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bug#22544: 25.0.90; Long history items cause surprising positioning of c


From: Eli Zaretskii
Subject: bug#22544: 25.0.90; Long history items cause surprising positioning of cursor in minibuffer
Date: Sat, 06 Feb 2016 09:45:55 +0200

> From: Juri Linkov <address@hidden>
> Cc: address@hidden
> Date: Sat, 06 Feb 2016 02:52:18 +0200
> 
> >> 1. Put the cursor at the end of the top visual line, not logical line.
> >>    Drawback: the cursor will be in the middle of the logical line.
> >>
> >> 2. Go to the previous history element when the cursor is anywhere
> >>    on any of the several visual lines of the top logical line,
> >>    not just the top visual line.
> >>    Drawback: can't move the cursor to the top visual line to edit text in 
> >> it.
> >>
> >> 3. When moving the cursor from one visual line to another visual line of
> >>    the logical line, keep the cursor at the end of the visual line.
> >>    The problem is that this behavior should be implemented in 
> >> previous-line.
> >>
> >> 4. Set temporary-goal-column like in the patch above, but instead of 0,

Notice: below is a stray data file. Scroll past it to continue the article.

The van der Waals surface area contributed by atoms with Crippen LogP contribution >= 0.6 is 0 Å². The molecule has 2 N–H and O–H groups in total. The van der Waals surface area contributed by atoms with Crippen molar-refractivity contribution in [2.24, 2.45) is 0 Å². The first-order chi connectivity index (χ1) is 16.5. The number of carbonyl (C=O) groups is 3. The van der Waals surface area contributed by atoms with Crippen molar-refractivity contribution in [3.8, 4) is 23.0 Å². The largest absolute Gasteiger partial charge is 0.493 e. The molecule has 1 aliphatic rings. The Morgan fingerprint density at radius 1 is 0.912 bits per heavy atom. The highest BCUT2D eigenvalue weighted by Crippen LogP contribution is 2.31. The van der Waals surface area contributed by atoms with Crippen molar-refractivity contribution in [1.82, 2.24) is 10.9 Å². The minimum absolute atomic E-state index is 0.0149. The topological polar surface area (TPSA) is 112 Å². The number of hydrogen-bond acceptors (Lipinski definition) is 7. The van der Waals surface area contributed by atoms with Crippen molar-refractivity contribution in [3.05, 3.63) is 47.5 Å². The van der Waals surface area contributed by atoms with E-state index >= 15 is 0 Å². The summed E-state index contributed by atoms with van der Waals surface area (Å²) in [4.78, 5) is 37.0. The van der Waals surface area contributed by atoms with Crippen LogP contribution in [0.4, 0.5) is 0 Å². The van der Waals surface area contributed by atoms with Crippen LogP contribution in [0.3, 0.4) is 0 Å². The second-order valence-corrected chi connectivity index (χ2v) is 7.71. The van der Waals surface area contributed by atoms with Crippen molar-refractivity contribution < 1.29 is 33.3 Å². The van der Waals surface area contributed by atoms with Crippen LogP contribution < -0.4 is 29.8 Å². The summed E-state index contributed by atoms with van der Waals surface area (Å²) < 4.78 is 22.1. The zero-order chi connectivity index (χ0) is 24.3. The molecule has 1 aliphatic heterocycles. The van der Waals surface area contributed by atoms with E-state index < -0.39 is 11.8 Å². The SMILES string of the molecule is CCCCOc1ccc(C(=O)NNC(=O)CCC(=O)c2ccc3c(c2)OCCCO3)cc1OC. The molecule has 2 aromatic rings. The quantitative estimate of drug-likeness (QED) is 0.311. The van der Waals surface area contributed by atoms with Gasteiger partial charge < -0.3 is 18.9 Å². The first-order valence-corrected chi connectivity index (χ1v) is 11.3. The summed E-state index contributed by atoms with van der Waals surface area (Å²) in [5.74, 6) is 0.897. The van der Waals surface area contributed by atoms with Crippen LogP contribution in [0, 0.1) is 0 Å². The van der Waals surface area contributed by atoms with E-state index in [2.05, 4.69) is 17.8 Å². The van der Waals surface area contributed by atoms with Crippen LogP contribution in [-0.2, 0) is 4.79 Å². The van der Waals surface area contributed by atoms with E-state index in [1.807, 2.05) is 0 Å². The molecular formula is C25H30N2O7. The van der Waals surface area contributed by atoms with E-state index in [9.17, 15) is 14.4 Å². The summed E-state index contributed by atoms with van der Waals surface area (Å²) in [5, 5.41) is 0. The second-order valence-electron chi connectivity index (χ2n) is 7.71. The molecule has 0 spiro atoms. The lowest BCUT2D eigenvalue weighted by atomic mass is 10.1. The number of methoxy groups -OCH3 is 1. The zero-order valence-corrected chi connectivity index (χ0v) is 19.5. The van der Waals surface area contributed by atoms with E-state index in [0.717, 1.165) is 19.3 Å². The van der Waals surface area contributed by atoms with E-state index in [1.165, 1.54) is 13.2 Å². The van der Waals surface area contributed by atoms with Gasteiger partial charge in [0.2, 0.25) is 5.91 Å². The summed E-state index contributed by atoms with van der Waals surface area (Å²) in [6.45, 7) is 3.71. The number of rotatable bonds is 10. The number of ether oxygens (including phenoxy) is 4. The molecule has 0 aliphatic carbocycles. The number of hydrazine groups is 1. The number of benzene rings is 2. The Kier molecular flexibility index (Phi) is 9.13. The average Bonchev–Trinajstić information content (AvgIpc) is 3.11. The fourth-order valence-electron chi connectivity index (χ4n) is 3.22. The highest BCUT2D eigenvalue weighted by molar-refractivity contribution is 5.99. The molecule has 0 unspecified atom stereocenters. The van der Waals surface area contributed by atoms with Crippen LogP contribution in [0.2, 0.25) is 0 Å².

> >>    set it to the column of the end of the top visual line, so <UP>
> >>    will put the cursor at the end of the top visual line in your test case.
> >
> > Can't we special-case a line that isn't broken into several visual
> > lines, and put the cursor at the end of such lines only?  That'd be
> > the best.
> 
> The problem here is that like bash and other shells with histories do,
> we need to put the cursor at the end of the previous history element
> so the user can start editing it immediately (usually deleting the chars
> from the end of the logical line).  OTOH, a subsequent <UP> should
> continue navigating the history and put the next previous element to the
> minibuffer.  But then <UP> can't be used to move between visual lines.
> This is a lose-lose situation, unless we'll find some clever DWIM.
> 
> > If that is too hard, I guess 1 is the second best.  (I'm not really
> > sure how 1 is different from 4, so maybe I actually mean 4 here.)
> 
> 4 doesn't allow <UP> to navigate to the next previous element immediately
> after arriving to the current previous element.

Sorry, I still don't understand.  Can you give an example showing the
difference between 1 and 4?

Thanks.





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